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Can you polish corrected grain shoes?

post #1 of 7
Thread Starter 
I have a pair of corrected grain dress shoes. They're not particularly attractive (borderline square toes, in fact), and I haven't ever worn them. Can they be polished? Do I have to rub them down with acetone first to take off the hard, plastic finish? Is this even worth trying?
post #2 of 7
contrary to popular belief, acetone is not as harsh as everyone makes it out to be. acetone will not destroy the film, rather constant application and rubbing of acetone on it will destroy it, because of the lack of quality of the leather and just the fact one keeps rubbing it with something.

there is a reason why some leathers are chosen to be corrected grain. the leather underneath if was at least half decent in appearance would be saved for regular grain leather treatment.
post #3 of 7
I would think so. Even the glossiness gets nicked and smudged.
post #4 of 7
I'm assuming you mean grain-corrected and then coated leather, like KCs or something. I will again admit that I had a pair of KCs (actually still have them, I don't know what to do with them...) and I had another pair before these. I polished them regularly and it did make them shinier. However, knowing what I know now, I probably wasn't leaving any polish on the shoe. Polish just won't stick to that plastic stuff. But whatever was happening, it shined them up.

To your second question, I don't think acetone will take off the plastic coating, at least not very efficiently, and as diorshoe said I don't think you want to see what's under there. I wouldn't take acetone to plasticky shoes anyway, since what usually happens when you take acetone to plastic is that the plastic turns mushy and sometimes sticky. This would pretty much ruin the shoes for any purpose.
post #5 of 7
Man, this thread just confused me even more. I still have no idea what corrected grain leather is or what it looks like and how you can tell the difference.
post #6 of 7
Corrected grain leather certainly can be polished. If it has been nicked or scuffed, polishing with a cream that closely matches the surface color will cover the problem. However, the overall plasticky covering will not absorb much of the treatment and will not take a patina over time.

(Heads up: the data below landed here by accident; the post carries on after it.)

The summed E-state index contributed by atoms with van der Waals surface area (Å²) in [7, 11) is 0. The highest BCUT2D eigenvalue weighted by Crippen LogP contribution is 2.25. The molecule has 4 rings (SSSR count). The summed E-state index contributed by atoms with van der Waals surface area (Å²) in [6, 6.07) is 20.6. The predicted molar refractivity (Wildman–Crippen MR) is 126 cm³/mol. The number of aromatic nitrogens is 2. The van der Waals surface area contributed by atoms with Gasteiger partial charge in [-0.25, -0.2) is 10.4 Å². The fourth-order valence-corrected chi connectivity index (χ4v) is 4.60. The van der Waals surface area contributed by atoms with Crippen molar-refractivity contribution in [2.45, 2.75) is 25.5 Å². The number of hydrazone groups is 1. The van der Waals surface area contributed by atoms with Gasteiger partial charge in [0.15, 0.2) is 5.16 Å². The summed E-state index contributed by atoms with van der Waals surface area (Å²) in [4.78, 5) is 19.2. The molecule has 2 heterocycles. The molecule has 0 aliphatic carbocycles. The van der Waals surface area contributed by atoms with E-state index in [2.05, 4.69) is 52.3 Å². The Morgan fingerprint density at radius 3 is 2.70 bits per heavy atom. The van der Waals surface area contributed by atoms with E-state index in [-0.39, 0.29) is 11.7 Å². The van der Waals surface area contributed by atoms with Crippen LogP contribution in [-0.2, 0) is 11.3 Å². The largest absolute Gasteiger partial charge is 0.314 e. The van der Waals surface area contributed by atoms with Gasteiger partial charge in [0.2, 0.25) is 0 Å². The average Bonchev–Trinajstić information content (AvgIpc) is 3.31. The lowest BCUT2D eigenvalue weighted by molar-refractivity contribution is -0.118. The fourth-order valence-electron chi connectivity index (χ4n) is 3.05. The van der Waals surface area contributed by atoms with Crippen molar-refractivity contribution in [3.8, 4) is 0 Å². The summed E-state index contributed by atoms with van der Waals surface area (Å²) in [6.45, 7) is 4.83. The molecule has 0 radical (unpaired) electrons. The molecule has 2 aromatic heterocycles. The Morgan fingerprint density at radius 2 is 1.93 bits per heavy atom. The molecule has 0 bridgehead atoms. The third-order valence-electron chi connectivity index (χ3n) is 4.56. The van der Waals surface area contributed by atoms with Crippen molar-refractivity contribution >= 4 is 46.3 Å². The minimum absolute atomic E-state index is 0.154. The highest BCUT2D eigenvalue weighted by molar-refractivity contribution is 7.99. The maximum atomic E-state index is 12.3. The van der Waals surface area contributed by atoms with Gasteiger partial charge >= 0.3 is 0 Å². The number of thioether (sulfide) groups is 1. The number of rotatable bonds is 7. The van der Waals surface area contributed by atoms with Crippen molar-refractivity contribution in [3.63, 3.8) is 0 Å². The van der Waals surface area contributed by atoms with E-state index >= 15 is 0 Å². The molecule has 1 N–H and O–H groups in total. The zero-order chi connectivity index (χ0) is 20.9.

post #7 of 7
Okay, I didn't mean to be confusing, but I'd like to try and clarify something. (Anyone who knows better about this, please correct me, but I'm pretty sure I am right.)

"Corrected grain" is used to refer to a few types of leather. All of them have had some treatment to the surface of the leather. However, not all will respond the same to different polishes, etc. I am certain that some leather is grain-corrected by sanding to smoothe the surface and remove minor defects, but not coated with anything plasticky. Then there are various grades of coatings that are applied. For example, Church's, Alden's and AE's corrected grain seem to be similar coatings. But they are completely different from the near-polyurethane (maybe it actually is?) of Kenneth Coles. These different coatings have different characteristics, such as how they bend/wrinkle, whether they will absorb or adhere any polish, and what it looks like if you chip the surface off. I've seen some Aldens and AEs with chips, and the leather underneath the surface is light tan, like the color of a scuffed sole. Contrast this to KCs which can't be chipped away because the surface is so soft and thick.

Maybe I will take some pics of corrected grain shoes I have lying around to help this discussion go somewhere.
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